ptrace - print network packetsSYNOPSIS
itrace ifn [filter|off][wc]DESCRIPTION
otrace ifn [filter|off][wc]
The ptrace commands are used to create packet input (itrace) and packet output (otrace) threads which print packets transferred over the specified interface ifn if they match the specified filter packet.NOTES
The filter packet is stored as a text file of the following format:FF FF FF FF FF FF FF FF FF FF FF FF 08 00The above filter will match all IP packets transferred over the specified interface, irrespective of their Ethernet source and destination addresses.
Traced packets are printed in the following format:ifn n time len dir datawhere ifn is the NAT32 interface number; n is the trace sequence number; time is the time (in msec since host startup) at which the packet was sent or received; len is the length of the Ethernet packet in bytes; dir is > for output, < for input; and data is a hexadecimal dump of x bytes, starting with the Ethernet destination address, and x equals the number of bytes in the filter specification.
If no filter is specified, the first 54 bytes of all IP packets are printed.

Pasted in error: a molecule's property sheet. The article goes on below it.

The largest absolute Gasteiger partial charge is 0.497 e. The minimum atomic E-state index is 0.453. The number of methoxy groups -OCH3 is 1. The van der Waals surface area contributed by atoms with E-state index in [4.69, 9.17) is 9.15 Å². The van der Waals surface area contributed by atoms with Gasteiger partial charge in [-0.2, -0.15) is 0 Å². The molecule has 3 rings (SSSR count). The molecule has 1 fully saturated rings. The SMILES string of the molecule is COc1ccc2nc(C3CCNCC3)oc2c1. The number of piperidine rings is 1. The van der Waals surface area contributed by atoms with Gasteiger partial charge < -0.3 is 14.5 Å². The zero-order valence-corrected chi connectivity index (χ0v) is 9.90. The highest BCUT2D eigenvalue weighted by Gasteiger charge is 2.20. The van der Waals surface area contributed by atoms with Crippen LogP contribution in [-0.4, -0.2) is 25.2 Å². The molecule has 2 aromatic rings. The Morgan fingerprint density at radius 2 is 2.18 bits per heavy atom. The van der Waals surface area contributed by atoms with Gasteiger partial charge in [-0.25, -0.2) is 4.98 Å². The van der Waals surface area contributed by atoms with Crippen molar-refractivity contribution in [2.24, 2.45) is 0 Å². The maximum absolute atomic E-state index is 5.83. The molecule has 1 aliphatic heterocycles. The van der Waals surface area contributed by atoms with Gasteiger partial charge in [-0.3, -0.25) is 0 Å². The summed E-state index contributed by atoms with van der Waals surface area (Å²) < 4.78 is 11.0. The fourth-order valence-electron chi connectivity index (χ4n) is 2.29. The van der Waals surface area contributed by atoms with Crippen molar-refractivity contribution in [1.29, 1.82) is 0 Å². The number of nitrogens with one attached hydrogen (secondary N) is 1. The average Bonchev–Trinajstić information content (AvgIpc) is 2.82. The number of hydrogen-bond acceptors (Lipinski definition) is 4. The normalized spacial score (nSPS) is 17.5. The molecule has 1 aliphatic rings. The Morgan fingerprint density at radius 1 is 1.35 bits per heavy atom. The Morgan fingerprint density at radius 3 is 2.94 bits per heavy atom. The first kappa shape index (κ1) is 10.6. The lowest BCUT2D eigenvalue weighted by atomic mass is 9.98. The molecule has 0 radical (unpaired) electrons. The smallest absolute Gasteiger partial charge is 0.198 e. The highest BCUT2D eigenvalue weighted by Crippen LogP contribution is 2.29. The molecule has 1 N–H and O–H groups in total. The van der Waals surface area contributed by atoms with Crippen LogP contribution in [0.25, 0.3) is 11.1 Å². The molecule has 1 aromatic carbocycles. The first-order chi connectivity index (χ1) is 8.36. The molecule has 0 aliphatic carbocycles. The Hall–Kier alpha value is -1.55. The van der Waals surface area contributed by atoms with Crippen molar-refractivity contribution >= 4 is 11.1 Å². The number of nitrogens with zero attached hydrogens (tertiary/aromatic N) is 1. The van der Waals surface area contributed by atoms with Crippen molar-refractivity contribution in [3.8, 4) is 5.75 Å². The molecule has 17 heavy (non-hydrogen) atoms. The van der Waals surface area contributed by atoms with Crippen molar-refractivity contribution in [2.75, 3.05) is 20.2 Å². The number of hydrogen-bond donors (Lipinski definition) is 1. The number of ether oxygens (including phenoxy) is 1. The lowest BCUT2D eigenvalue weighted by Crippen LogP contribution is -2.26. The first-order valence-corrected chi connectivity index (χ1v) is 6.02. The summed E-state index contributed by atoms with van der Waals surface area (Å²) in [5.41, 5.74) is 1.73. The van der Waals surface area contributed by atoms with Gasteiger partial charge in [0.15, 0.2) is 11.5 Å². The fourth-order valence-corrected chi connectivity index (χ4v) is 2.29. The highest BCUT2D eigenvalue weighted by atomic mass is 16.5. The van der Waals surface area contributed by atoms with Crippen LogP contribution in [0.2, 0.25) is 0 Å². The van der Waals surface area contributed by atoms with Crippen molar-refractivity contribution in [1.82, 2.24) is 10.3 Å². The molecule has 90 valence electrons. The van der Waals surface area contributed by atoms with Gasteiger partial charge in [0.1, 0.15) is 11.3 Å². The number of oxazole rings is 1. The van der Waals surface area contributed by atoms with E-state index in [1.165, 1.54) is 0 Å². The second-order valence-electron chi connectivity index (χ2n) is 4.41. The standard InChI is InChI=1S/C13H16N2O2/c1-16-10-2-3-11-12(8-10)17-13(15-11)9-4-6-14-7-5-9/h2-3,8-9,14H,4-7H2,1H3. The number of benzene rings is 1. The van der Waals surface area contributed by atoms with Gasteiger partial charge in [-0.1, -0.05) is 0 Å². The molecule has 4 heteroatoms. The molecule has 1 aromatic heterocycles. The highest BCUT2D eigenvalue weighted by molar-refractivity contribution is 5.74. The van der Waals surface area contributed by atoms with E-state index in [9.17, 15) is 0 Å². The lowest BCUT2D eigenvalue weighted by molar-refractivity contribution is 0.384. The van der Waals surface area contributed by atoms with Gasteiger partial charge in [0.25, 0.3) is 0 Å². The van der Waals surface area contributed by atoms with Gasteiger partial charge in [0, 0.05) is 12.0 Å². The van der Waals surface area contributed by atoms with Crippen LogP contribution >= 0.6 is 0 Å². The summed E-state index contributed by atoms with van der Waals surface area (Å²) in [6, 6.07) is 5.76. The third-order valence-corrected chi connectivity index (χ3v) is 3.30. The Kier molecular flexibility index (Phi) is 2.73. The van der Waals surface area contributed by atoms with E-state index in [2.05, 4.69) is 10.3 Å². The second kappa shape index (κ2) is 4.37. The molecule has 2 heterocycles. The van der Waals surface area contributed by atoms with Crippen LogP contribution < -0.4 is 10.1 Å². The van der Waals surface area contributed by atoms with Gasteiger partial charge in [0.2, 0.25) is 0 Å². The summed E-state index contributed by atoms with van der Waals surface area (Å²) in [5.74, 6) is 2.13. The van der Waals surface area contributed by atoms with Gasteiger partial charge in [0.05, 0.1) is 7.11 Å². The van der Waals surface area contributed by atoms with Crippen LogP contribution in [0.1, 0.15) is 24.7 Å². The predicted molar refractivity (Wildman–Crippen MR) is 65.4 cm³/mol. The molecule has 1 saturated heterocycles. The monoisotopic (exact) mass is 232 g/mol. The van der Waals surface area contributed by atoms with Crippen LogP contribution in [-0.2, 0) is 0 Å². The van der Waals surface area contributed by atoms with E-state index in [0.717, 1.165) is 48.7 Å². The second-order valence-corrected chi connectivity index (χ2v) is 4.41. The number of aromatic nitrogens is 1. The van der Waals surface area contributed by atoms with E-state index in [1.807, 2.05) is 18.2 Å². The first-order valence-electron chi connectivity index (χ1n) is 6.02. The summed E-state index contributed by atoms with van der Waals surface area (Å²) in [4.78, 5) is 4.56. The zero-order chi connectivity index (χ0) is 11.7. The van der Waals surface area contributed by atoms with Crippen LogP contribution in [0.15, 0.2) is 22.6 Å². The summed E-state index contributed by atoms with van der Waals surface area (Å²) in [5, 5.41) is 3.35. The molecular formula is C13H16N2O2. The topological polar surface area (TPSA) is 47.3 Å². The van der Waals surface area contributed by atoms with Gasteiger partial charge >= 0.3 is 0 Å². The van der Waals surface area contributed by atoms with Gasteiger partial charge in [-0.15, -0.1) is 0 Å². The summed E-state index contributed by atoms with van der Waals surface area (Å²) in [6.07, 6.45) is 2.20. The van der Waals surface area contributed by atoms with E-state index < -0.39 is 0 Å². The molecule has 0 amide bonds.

The filter value FF matches any byte. This is a feature, not a bug. This convention greatly simplifies the overhead associated with packet filtering and results in minimal impact on performance. In cases where broadcast packets are to be traced, any desired wild-card value can be specified in the wc argument.HINTS
Shell redirection can be used to print trace output to a file or another window.SEE ALSO
Shell background processing (&) can be used to run a trace thread concurrently.
Trace output can be piped to another command for further processing. Such further processing can easily be performed by a command written in Tcl.
If packets arrive faster than they can be processed, the trace sequence number will be non-contiguous.
admin shell tcl trace